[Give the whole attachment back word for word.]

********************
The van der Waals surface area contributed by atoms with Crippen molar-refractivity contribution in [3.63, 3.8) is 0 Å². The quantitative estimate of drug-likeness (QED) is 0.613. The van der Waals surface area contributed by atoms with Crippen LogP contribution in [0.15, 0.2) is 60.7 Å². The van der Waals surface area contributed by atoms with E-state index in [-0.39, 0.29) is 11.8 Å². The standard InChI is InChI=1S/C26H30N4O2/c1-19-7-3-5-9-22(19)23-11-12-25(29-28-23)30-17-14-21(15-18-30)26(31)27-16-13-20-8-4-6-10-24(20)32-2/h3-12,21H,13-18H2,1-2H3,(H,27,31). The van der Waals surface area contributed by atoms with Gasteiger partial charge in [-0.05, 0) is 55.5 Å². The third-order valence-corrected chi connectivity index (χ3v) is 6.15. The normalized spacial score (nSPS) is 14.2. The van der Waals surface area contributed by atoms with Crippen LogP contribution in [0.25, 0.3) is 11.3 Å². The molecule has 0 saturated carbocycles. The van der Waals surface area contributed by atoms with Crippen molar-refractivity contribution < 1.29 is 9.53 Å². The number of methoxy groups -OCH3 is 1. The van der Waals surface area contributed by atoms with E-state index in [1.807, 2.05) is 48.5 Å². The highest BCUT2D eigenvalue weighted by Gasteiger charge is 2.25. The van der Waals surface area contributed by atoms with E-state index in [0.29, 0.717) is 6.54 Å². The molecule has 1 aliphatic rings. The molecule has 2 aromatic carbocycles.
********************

The van der Waals surface area contributed by atoms with Crippen molar-refractivity contribution in [3.63, 3.8) is 0 Å². The quantitative estimate of drug-likeness (QED) is 0.613. The van der Waals surface area contributed by atoms with Crippen LogP contribution in [0.15, 0.2) is 60.7 Å². The van der Waals surface area contributed by atoms with E-state index in [-0.39, 0.29) is 11.8 Å². The standard InChI is InChI=1S/C26H30N4O2/c1-19-7-3-5-9-22(19)23-11-12-25(29-28-23)30-17-14-21(15-18-30)26(31)27-16-13-20-8-4-6-10-24(20)32-2/h3-12,21H,13-18H2,1-2H3,(H,27,31). The van der Waals surface area contributed by atoms with Gasteiger partial charge in [-0.05, 0) is 55.5 Å². The third-order valence-corrected chi connectivity index (χ3v) is 6.15. The normalized spacial score (nSPS) is 14.2. The van der Waals surface area contributed by atoms with Crippen LogP contribution in [0.25, 0.3) is 11.3 Å². The molecule has 0 saturated carbocycles. The van der Waals surface area contributed by atoms with Crippen molar-refractivity contribution < 1.29 is 9.53 Å². The number of methoxy groups -OCH3 is 1. The van der Waals surface area contributed by atoms with E-state index in [1.807, 2.05) is 48.5 Å². The highest BCUT2D eigenvalue weighted by Gasteiger charge is 2.25. The van der Waals surface area contributed by atoms with E-state index in [0.29, 0.717) is 6.54 Å². The molecule has 1 aliphatic rings. The molecule has 2 aromatic carbocycles.